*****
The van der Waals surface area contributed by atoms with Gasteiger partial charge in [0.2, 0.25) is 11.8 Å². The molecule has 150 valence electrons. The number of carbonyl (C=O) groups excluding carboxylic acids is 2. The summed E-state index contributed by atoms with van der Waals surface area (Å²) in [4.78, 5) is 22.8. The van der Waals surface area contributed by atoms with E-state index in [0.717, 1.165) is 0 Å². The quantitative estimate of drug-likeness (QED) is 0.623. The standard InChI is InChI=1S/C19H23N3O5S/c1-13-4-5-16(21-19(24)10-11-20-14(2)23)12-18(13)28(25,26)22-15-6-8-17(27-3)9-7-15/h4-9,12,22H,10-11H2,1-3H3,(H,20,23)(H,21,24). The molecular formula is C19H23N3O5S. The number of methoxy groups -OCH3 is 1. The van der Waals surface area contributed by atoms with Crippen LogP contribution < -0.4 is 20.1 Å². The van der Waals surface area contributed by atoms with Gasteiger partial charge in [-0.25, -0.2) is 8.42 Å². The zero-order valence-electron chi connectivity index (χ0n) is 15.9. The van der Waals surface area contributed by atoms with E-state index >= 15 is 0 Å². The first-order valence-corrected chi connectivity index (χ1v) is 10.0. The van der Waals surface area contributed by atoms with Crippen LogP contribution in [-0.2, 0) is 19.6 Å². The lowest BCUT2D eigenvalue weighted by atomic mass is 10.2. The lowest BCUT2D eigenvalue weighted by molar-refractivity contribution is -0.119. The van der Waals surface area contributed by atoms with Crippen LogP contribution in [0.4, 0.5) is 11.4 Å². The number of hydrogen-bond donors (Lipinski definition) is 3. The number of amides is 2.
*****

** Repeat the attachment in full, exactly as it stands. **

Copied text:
The van der Waals surface area contributed by atoms with Gasteiger partial charge in [0.2, 0.25) is 11.8 Å². The molecule has 150 valence electrons. The number of carbonyl (C=O) groups excluding carboxylic acids is 2. The summed E-state index contributed by atoms with van der Waals surface area (Å²) in [4.78, 5) is 22.8. The van der Waals surface area contributed by atoms with E-state index in [0.717, 1.165) is 0 Å². The quantitative estimate of drug-likeness (QED) is 0.623. The standard InChI is InChI=1S/C19H23N3O5S/c1-13-4-5-16(21-19(24)10-11-20-14(2)23)12-18(13)28(25,26)22-15-6-8-17(27-3)9-7-15/h4-9,12,22H,10-11H2,1-3H3,(H,20,23)(H,21,24). The molecular formula is C19H23N3O5S. The number of methoxy groups -OCH3 is 1. The van der Waals surface area contributed by atoms with Crippen LogP contribution < -0.4 is 20.1 Å². The van der Waals surface area contributed by atoms with Gasteiger partial charge in [-0.25, -0.2) is 8.42 Å². The zero-order valence-electron chi connectivity index (χ0n) is 15.9. The van der Waals surface area contributed by atoms with E-state index >= 15 is 0 Å². The first-order valence-corrected chi connectivity index (χ1v) is 10.0. The van der Waals surface area contributed by atoms with Crippen LogP contribution in [-0.2, 0) is 19.6 Å². The lowest BCUT2D eigenvalue weighted by atomic mass is 10.2. The lowest BCUT2D eigenvalue weighted by molar-refractivity contribution is -0.119. The van der Waals surface area contributed by atoms with Crippen LogP contribution in [0.4, 0.5) is 11.4 Å². The number of hydrogen-bond donors (Lipinski definition) is 3. The number of amides is 2.